For people living with severe asthma, daily tasks can be a real challenge.

perspectives 2018 Digital Health
Digital Health, Expert

‘Digital health is here – time to take the lead’

How do we prepare Europe for future technologies?

perspectives 2018 Deafness

‘Diagnosing Deafness’

Timely cochlear implant surgery can significantly help deaf children’s speech, language, cognitive and socio-emotional behaviour.

‘Diagnosing STIs: faster tests for chlamydia and gonorrhoea can help reduce the spread of disease’

Advances in diagnostic technologies give patients same-day test results for sexually transmitted infections (STIs) such as chlamydia and gonorrhoea. This helps ease patient anxiety, can reduce the risk of infecting others and facilitates appropriate use of antibiotics – helping the fight against antimicrobial resistance (AMR).


This blog is part of the Early Diagnosis campaign #BeFirst


Early diagnosis and care can prevent illness from developing and slow disease progression. Lab tests, genetic tests, tests for chronic diseases and modern lab diagnostics can help facilitate earlier intervention and improves outcomes for patients and are increasingly valuable in informing treatment choice.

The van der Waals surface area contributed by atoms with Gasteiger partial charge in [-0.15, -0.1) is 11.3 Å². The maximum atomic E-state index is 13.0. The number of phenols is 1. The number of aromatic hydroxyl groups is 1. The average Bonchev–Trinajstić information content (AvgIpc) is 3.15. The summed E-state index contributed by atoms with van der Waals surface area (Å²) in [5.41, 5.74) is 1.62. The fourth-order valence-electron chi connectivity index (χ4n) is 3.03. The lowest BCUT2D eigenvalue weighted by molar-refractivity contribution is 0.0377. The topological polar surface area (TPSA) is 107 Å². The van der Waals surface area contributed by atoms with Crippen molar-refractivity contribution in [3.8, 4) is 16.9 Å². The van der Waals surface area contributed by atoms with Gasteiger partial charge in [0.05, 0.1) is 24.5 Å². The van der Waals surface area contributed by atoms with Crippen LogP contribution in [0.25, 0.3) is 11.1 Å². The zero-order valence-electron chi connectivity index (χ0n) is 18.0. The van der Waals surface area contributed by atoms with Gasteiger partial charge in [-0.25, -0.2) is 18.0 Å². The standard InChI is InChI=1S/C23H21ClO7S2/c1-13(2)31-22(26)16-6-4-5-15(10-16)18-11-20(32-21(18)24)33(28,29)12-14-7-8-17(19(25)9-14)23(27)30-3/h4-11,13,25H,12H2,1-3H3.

Let’s be honest – nobody relishes the prospect of visiting a Sexual Health clinic. Those who make the trip often have symptoms and are worried that they may have an infection. In many cases, they face an anxious wait for results to come back from the lab.

When I started working in the public health system in the UK, parts of the patient experience of Sexual Health services were far from ideal. Health professionals would take samples which were collected daily and taken to a lab. Results were sent back to the clinic around one week later and then there was further delay in notifying the patient of their results. For patients, it was a worrying wait.

One of the most pioneering clinics was at Dean Street Express (DSE) in London’s Soho district. There, the team developed a new clinical workflow which was more patient-centred and convenient but also delivered public health benefits and potential savings to the whole system.

Patients attend the clinic where samples are taken and analysed using the on-demand molecular diagnostics system onsite. Results are delivered to the patients within three or four hours. For STIs like chlamydia and gonorrhoea, patients receive a text message with their test result.